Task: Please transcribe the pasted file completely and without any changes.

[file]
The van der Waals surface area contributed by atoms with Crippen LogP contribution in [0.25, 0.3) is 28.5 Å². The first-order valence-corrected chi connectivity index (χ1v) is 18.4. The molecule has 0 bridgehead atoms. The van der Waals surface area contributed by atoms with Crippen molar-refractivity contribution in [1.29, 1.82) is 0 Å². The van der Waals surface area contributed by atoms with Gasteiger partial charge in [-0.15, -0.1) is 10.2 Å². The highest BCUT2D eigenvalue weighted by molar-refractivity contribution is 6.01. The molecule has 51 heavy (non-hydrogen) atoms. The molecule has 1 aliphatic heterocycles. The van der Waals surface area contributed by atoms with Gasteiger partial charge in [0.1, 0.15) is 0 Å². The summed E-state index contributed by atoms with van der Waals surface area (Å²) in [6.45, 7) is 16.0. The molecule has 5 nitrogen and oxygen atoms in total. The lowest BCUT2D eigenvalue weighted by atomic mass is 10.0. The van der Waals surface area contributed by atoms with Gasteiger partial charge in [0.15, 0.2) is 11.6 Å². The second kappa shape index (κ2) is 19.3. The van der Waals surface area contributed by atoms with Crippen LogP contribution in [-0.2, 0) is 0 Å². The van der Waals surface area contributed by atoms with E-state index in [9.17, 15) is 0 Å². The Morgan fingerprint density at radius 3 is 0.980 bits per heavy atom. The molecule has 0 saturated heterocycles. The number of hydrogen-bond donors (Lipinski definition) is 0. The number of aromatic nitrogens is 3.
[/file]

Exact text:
The van der Waals surface area contributed by atoms with Crippen LogP contribution in [0.25, 0.3) is 28.5 Å². The first-order valence-corrected chi connectivity index (χ1v) is 18.4. The molecule has 0 bridgehead atoms. The van der Waals surface area contributed by atoms with Crippen molar-refractivity contribution in [1.29, 1.82) is 0 Å². The van der Waals surface area contributed by atoms with Gasteiger partial charge in [-0.15, -0.1) is 10.2 Å². The highest BCUT2D eigenvalue weighted by molar-refractivity contribution is 6.01. The molecule has 51 heavy (non-hydrogen) atoms. The molecule has 1 aliphatic heterocycles. The van der Waals surface area contributed by atoms with Gasteiger partial charge in [0.1, 0.15) is 0 Å². The summed E-state index contributed by atoms with van der Waals surface area (Å²) in [6.45, 7) is 16.0. The molecule has 5 nitrogen and oxygen atoms in total. The lowest BCUT2D eigenvalue weighted by atomic mass is 10.0. The van der Waals surface area contributed by atoms with Gasteiger partial charge in [0.15, 0.2) is 11.6 Å². The second kappa shape index (κ2) is 19.3. The van der Waals surface area contributed by atoms with Crippen LogP contribution in [-0.2, 0) is 0 Å². The van der Waals surface area contributed by atoms with E-state index in [9.17, 15) is 0 Å². The Morgan fingerprint density at radius 3 is 0.980 bits per heavy atom. The molecule has 0 saturated heterocycles. The number of hydrogen-bond donors (Lipinski definition) is 0. The number of aromatic nitrogens is 3.